German Pronunciation

Learn to correctly pronounce the German alphabet, including the tricky umlauts (ä, ö, ü), with audio recordings.

For any English speaker, the German alphabet is pretty uncomplicated to grasp. There is only one extra character (the esszett: ß), and three of the vowels may include an umlaut (a pair of dots above the letter: ä, ö, ü), changing it's pronunciation.

What's usually more challenging is the phonology of the language; learning to correctly enunciate certain sounds that may be unfamiliar to us.

In this lesson, we'll cover both the German alphabet, and then some German pronunciation rules.

Let's start off with the alphabet!

How To Pronounce The Alphabet

First, let's cover the basics by going through the alphabet, focusing on the pronunciation of each letter.

Click the letters to listen to their pronunciation.


Great! 🎉

Now, let's take a closer look at the letters that may be unfamiliar to us.

New Letters: Ä, Ö, Ü and ß

In German, the three vowels A, O and U may be transformed with the use of an umlaut: a two-dotted mark placed above the letter. These umlauted vowels have a different pronunciation to their original forms.

Additionally, there is an extra letter in the German alphabet, called the esszett: ß, also known as the hard, sharp or double S.

Let's take a closer look at how to pronounce these new letters, in the next section.

The esszett may be substituted with a double S, and is no longer used in some German speaking countries. However, it's still handy to learn, as you'll most likely come across it often in books, newspapers etc.

Umlaut Pronunciation: Ä, Ö & Ü

Tap on the letters below to listen to the pronunciation of the umlauts in comparison to the original vowel sounds.


Now try it yourself. Say the letters out loud, using the notes below to help you.

  • an ä has an 'eh' sound, much like the 'e' in the English words 'kept', or 'get'.
  • the ö is like the 'o' sound in 'worm'.
  • to make the ü sound, try this: make an 'ee' sound (as in 'meet'), and then, without moving your tongue, continue making the sound, whilst slowly sliding your lips down into a tight O-shaped pout.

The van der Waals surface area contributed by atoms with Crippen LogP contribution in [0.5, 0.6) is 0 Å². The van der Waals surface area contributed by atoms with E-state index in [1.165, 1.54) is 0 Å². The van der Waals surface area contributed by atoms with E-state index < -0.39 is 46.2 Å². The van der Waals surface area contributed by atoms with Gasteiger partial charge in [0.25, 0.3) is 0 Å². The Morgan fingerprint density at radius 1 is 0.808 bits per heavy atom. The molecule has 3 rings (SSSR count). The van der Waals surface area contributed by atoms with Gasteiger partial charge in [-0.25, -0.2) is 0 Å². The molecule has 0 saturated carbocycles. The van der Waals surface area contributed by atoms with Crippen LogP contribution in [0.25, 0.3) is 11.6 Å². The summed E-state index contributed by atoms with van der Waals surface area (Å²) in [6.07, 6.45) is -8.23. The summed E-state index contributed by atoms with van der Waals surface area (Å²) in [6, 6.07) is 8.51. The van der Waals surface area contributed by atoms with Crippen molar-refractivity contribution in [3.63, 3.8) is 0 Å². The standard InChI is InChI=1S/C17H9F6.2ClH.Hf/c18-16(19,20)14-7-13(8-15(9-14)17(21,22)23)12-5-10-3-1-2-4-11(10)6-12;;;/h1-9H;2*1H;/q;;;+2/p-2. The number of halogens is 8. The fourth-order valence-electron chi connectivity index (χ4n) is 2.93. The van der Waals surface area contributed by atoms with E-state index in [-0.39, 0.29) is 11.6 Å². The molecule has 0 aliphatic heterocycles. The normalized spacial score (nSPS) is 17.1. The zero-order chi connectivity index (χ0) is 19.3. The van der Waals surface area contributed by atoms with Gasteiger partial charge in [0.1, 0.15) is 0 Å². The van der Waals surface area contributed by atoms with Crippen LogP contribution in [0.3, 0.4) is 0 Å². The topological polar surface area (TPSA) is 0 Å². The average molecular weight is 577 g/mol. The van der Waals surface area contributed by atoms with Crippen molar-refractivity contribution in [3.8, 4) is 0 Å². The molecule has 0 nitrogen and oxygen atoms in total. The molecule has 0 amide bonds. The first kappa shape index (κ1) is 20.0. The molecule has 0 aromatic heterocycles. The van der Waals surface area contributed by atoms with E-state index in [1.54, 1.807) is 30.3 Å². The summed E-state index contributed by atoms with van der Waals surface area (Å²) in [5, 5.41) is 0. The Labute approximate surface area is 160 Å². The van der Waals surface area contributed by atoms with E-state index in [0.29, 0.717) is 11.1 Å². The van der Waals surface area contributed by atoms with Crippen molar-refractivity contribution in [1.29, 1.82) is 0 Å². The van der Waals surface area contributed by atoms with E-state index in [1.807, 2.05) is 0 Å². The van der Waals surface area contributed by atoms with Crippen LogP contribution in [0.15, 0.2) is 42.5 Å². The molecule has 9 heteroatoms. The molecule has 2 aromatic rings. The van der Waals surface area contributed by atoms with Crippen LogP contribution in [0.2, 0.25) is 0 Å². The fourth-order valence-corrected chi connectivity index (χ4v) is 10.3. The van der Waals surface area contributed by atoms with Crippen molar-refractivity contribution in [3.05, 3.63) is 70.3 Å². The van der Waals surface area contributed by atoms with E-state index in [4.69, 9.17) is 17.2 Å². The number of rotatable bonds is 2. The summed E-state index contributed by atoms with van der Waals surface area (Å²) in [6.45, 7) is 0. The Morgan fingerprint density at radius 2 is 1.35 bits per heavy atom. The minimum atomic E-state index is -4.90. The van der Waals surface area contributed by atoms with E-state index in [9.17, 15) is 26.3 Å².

Here are some examples of words including Ä, Ö or Ü:

Pronunciation Exercise: The Umlaut

Test your pronunciation skills by reading the sentences below out loud. Compare your pronunciation to that in the voice recordings.

Try to be especially mindful of the pronunciation of both the vowels and vowels with umlauts.

Don't worry about whether or not you understood the meaning of these sentences. The point here is simply to practise your pronunciation.

Well done 🎉

You now have a firm grasp of German umlaut pronunciation! Let's move on to the tricky consonants.

Consonant Pronunciation: S/ß, R, Ch

Most of the consonants in German are pretty straight forward to pronounce. However, there are a few sounds that can be a little difficult to grasp at first. In this section, we will cover the German S/ß, R and Ch sounds, each of which has a hard sound as well as a soft sound.

The German S

So far we have learned that there is an esszett (ß or SS) in the German alphabet, as well as the standard S.

ß / SS (double S):hard sound
S (standard S):soft sound

As you might imagine, the esszett has a slightly stronger sound.

ß Sound
The German ẞ sound is similar to the hissing sound a snake makes.

Here are some words that include the letter ß.


The standard S sounds similar to how you would pronounce the letter Z in English.


Sometimes, however, it may also be pronounced like an esszett. For example, when positioned at the end of a word: